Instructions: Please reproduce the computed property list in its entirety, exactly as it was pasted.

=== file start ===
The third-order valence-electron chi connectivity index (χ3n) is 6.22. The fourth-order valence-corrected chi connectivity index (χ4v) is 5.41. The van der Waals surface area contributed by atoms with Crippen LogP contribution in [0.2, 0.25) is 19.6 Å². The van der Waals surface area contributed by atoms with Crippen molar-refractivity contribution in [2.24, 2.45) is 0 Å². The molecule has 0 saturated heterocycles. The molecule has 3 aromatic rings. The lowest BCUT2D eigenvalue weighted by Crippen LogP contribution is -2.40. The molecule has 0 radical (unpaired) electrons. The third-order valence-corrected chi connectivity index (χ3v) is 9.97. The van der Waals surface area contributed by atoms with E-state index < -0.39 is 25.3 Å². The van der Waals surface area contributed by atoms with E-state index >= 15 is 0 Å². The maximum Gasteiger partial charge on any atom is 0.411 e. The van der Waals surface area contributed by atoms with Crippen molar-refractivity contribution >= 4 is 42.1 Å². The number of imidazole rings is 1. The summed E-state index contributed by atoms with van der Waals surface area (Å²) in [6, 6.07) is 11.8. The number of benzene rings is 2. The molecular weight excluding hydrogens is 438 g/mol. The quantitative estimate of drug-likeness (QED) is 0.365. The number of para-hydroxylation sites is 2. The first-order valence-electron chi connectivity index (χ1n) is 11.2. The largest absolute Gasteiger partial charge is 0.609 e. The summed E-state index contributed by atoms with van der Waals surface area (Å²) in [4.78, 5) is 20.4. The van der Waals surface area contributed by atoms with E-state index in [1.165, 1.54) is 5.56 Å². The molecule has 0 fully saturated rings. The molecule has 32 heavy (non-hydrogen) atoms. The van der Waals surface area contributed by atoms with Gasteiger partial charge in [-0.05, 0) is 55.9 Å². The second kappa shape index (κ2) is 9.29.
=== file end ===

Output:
The third-order valence-electron chi connectivity index (χ3n) is 6.22. The fourth-order valence-corrected chi connectivity index (χ4v) is 5.41. The van der Waals surface area contributed by atoms with Crippen LogP contribution in [0.2, 0.25) is 19.6 Å². The van der Waals surface area contributed by atoms with Crippen molar-refractivity contribution in [2.24, 2.45) is 0 Å². The molecule has 0 saturated heterocycles. The molecule has 3 aromatic rings. The lowest BCUT2D eigenvalue weighted by Crippen LogP contribution is -2.40. The molecule has 0 radical (unpaired) electrons. The third-order valence-corrected chi connectivity index (χ3v) is 9.97. The van der Waals surface area contributed by atoms with E-state index < -0.39 is 25.3 Å². The van der Waals surface area contributed by atoms with E-state index >= 15 is 0 Å². The maximum Gasteiger partial charge on any atom is 0.411 e. The van der Waals surface area contributed by atoms with Crippen molar-refractivity contribution >= 4 is 42.1 Å². The number of imidazole rings is 1. The summed E-state index contributed by atoms with van der Waals surface area (Å²) in [6, 6.07) is 11.8. The number of benzene rings is 2. The molecular weight excluding hydrogens is 438 g/mol. The quantitative estimate of drug-likeness (QED) is 0.365. The number of para-hydroxylation sites is 2. The first-order valence-electron chi connectivity index (χ1n) is 11.2. The largest absolute Gasteiger partial charge is 0.609 e. The summed E-state index contributed by atoms with van der Waals surface area (Å²) in [4.78, 5) is 20.4. The van der Waals surface area contributed by atoms with E-state index in [1.165, 1.54) is 5.56 Å². The molecule has 0 fully saturated rings. The molecule has 32 heavy (non-hydrogen) atoms. The van der Waals surface area contributed by atoms with Gasteiger partial charge in [-0.05, 0) is 55.9 Å². The second kappa shape index (κ2) is 9.29.